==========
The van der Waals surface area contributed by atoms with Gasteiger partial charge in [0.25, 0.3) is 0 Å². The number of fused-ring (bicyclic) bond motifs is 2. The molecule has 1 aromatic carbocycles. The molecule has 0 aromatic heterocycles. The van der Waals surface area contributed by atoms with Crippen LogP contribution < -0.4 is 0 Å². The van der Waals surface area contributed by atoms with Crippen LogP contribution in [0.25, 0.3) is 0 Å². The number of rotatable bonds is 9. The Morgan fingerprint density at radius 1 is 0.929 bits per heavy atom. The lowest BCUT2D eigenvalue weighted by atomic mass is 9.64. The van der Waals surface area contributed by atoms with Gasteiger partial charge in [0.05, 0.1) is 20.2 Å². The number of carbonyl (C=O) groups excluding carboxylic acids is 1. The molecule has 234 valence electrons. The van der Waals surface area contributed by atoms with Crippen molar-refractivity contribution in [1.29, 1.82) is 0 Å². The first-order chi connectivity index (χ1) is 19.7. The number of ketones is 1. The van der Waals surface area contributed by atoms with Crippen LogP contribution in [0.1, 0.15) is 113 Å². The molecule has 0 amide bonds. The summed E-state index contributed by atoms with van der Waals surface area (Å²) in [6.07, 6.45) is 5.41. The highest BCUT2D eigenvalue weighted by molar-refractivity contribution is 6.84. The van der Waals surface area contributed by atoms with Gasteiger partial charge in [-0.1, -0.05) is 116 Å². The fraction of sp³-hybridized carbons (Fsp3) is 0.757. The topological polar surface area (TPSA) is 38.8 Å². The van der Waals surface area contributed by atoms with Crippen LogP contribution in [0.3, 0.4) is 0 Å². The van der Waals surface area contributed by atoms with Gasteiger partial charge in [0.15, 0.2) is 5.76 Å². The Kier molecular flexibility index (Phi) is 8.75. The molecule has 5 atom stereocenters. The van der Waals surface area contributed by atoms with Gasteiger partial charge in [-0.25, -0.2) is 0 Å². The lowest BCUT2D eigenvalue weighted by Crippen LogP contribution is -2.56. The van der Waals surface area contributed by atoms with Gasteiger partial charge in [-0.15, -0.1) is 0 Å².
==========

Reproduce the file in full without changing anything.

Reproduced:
The van der Waals surface area contributed by atoms with Gasteiger partial charge in [0.25, 0.3) is 0 Å². The number of fused-ring (bicyclic) bond motifs is 2. The molecule has 1 aromatic carbocycles. The molecule has 0 aromatic heterocycles. The van der Waals surface area contributed by atoms with Crippen LogP contribution < -0.4 is 0 Å². The van der Waals surface area contributed by atoms with Crippen LogP contribution in [0.25, 0.3) is 0 Å². The number of rotatable bonds is 9. The Morgan fingerprint density at radius 1 is 0.929 bits per heavy atom. The lowest BCUT2D eigenvalue weighted by atomic mass is 9.64. The van der Waals surface area contributed by atoms with Gasteiger partial charge in [0.05, 0.1) is 20.2 Å². The number of carbonyl (C=O) groups excluding carboxylic acids is 1. The molecule has 234 valence electrons. The van der Waals surface area contributed by atoms with Crippen molar-refractivity contribution in [1.29, 1.82) is 0 Å². The first-order chi connectivity index (χ1) is 19.7. The number of ketones is 1. The van der Waals surface area contributed by atoms with Crippen LogP contribution in [0.1, 0.15) is 113 Å². The molecule has 0 amide bonds. The summed E-state index contributed by atoms with van der Waals surface area (Å²) in [6.07, 6.45) is 5.41. The highest BCUT2D eigenvalue weighted by molar-refractivity contribution is 6.84. The van der Waals surface area contributed by atoms with Gasteiger partial charge in [-0.1, -0.05) is 116 Å². The fraction of sp³-hybridized carbons (Fsp3) is 0.757. The topological polar surface area (TPSA) is 38.8 Å². The van der Waals surface area contributed by atoms with Crippen LogP contribution in [0.3, 0.4) is 0 Å². The van der Waals surface area contributed by atoms with Gasteiger partial charge in [0.15, 0.2) is 5.76 Å². The Kier molecular flexibility index (Phi) is 8.75. The molecule has 5 atom stereocenters. The van der Waals surface area contributed by atoms with Gasteiger partial charge in [-0.25, -0.2) is 0 Å². The lowest BCUT2D eigenvalue weighted by Crippen LogP contribution is -2.56. The van der Waals surface area contributed by atoms with Gasteiger partial charge in [-0.15, -0.1) is 0 Å².